If 60% of the Amazon lies in Brazil and the remaining 40% in eight other countries, why should the rest of the world be worried about the fate of the planet’s largest rainforest? It is not because it produces huge amounts of oxygen, a myth that resurfaces every time the fires burn stronger and deforestation rates rise in the region, as it did again this year, putting the so-called “lungs of the world” at risk. By day, the plants photosynthesize and turn solar energy into chemicals—mostly the carbohydrates (sugars) they need to live. During this process, they absorb water vapor and carbon dioxide (CO2), the most abundant greenhouse gas, and release oxygen. But at night, when they are not performing photosynthesis, they are just breathing instead, consuming oxygen and emitting CO2. The end result is that the forest consumes the same amount of oxygen as it releases. In fact, the amount of oxygen released by the photosynthesis of all vegetation on the planet has almost no impact on the levels of the gas in the atmosphere.
– Two Amazons
– Paulo Moutinho: Standing in the forest
– Growth without destruction
– Lauro Barata: The network of natural wealth
As well as being home to about 15% of the planet’s biodiversity, which alone is reason enough to ensure its preservation, the Amazon also plays several key roles in the regional, continental, and even global atmospheric chemistry. “The rainforest is a major source of water vapor not only for the north of Brazil, but also for the central south of the country and the River Plate basin,” says physicist Paulo Artaxo, from the Institute of Physics at the University of São Paulo (IF-USP). “It plays a key role in climate regulation on many scales, even remotely.” To use a metaphor, the Amazon is the earth’s air conditioning system, providing fresh air and humidity—in other words, rain—to itself and other parts of the globe. It is no coincidence that the Amazon and other wet tropical forests are known as rainforests. These regions are covered by dense and lush vegetation because it rains almost continuously, and heavily—with between 2,000 and 4,500 millimeters (mm) of precipitation per year.
Water vapor arrives across the huge Amazon basin on winds that blow from the tropical Atlantic Ocean towards the mainland. It then falls as rain over the forest. At first, vegetation and soil absorb the water, and then a phenomenon known as evapotranspiration occurs: part of the rain evaporates from the soil, while the plants transpire. As a result, much of the initial moisture is returned to the atmosphere, producing more rainfall over the forest. It is a continuous and highly efficient water cycle. Scientists often remark that the Amazon processes part of its own rainfall. But not all of the water vapor remains trapped in the rainforest’s cycle. Upon returning to the atmosphere, some of this water generates air currents that carry rain to the central south of the continent. These air streams are famously known as flying rivers. They transport some 20 billion tons of water every day, 3 billion tons more than the Amazon River pours into the Atlantic daily.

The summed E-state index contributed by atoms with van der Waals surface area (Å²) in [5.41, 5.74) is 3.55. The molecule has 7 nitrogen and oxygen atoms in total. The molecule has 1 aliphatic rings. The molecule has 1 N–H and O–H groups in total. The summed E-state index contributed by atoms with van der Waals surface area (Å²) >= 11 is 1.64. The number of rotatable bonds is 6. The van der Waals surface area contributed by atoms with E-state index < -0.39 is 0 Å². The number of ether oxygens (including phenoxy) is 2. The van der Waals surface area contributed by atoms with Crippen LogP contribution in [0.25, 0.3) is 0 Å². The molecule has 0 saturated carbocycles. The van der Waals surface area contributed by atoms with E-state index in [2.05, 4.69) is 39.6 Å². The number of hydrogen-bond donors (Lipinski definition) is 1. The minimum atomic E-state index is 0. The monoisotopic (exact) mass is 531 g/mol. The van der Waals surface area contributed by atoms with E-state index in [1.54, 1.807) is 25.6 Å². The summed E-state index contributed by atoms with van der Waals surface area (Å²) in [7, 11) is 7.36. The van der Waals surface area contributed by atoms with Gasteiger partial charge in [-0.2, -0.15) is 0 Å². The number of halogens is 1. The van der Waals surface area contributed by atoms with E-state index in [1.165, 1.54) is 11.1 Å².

Deforestation and potential fragmentation of the rainforest could compromise its ability to send water vapor to central Brazil and the south of the continent. “The Amazon is a predominantly flat and continuous area, which in climate models is considered a block, an entity in itself,” explains climatologist José Marengo, head of the Research and Development sector of the Brazilian Center for Natural Disaster Monitoring (CEMADEN), a body overseen by the Ministry of Science, Technology, Innovation, and Communications (MCTIC). “Significant changes to its vegetative cover alter the atmospheric circulation system and could have far-reaching repercussions on rainfall. This could give rise to extreme events, such as decreased precipitation or heavy rainfall over very short periods.” Outside northern Brazil, the humidifying effect of the Amazon is most clearly felt in the southeast of Brazil, the River Plate basin, and the midwest, where agriculture benefits from lower temperatures thanks to mild winds from the rainforest.
On August 19 of this year, residents in São Paulo were given a stark demonstration of the long-distance connections between the Amazonian atmosphere and the weather in their city. At about 3 p.m. in the afternoon, a winter storm darkened the sky above the metropolis. Day seemingly turning to night during a storm is an intriguing phenomenon, but it is not rare. More unusual was the black rain that fell during the storm. Analyses performed by USP’s Institute of Chemistry found that the rainwater contained polycyclic aromatic hydrocarbons (PAHs), a type of organic compound formed by burning biomass, such as trees. The date of the black rain in São Paulo coincided with a peak in the number of fires burning in the north of Brazil and neighboring countries, which were making front page news around the world that month. The smoke from the fires travelled all the way to the São Paulo State capital, where it mixed into the rain clouds.
In recent years, studies have attempted to measure the impact of the severely shrinking size of rainforests on the climate around the world and the implications for agriculture. An article published in the scientific journal Nature Climate Change in 2015 compiled and analyzed data from more than 20 climate models and scientific articles describing the repercussions of total or partial deforestation of the world’s three major rainforests in Amazonia (the largest), the Congo Basin, and Southeast Asia. The first two form continuous blocks of vegetation, but the Amazon is 70% larger and wetter than the African rainforest, which also suffered major fires this year. Most of Southeast Asia’s rainforests are spread across islands in the region, such as Indonesia and Malaysia. The Amazon is 2.5 times larger than the rainforests in this region.